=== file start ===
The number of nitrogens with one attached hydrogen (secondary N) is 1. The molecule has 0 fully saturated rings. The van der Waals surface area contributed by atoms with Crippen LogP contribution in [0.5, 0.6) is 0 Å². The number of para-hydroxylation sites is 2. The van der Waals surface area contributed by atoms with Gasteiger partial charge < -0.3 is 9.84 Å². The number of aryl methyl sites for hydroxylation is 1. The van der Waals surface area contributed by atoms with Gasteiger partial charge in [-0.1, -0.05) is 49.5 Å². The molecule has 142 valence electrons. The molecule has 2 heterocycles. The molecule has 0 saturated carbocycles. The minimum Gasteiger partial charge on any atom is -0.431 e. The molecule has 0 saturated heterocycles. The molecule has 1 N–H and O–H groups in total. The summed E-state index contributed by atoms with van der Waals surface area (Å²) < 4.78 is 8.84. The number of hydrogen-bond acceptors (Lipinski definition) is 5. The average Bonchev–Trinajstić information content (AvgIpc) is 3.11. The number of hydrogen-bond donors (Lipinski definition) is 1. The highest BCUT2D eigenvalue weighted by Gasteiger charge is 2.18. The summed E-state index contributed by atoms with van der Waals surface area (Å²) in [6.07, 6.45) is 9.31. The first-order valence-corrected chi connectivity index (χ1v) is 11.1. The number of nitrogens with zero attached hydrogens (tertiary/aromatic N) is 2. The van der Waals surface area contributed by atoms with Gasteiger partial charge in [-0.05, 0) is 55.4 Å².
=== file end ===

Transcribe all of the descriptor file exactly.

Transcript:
The number of nitrogens with one attached hydrogen (secondary N) is 1. The molecule has 0 fully saturated rings. The van der Waals surface area contributed by atoms with Crippen LogP contribution in [0.5, 0.6) is 0 Å². The number of para-hydroxylation sites is 2. The van der Waals surface area contributed by atoms with Gasteiger partial charge < -0.3 is 9.84 Å². The number of aryl methyl sites for hydroxylation is 1. The van der Waals surface area contributed by atoms with Gasteiger partial charge in [-0.1, -0.05) is 49.5 Å². The molecule has 142 valence electrons. The molecule has 2 heterocycles. The molecule has 0 saturated carbocycles. The minimum Gasteiger partial charge on any atom is -0.431 e. The molecule has 0 saturated heterocycles. The molecule has 1 N–H and O–H groups in total. The summed E-state index contributed by atoms with van der Waals surface area (Å²) < 4.78 is 8.84. The number of hydrogen-bond acceptors (Lipinski definition) is 5. The average Bonchev–Trinajstić information content (AvgIpc) is 3.11. The number of hydrogen-bond donors (Lipinski definition) is 1. The highest BCUT2D eigenvalue weighted by Gasteiger charge is 2.18. The summed E-state index contributed by atoms with van der Waals surface area (Å²) in [6.07, 6.45) is 9.31. The first-order valence-corrected chi connectivity index (χ1v) is 11.1. The number of nitrogens with zero attached hydrogens (tertiary/aromatic N) is 2. The van der Waals surface area contributed by atoms with Gasteiger partial charge in [-0.05, 0) is 55.4 Å².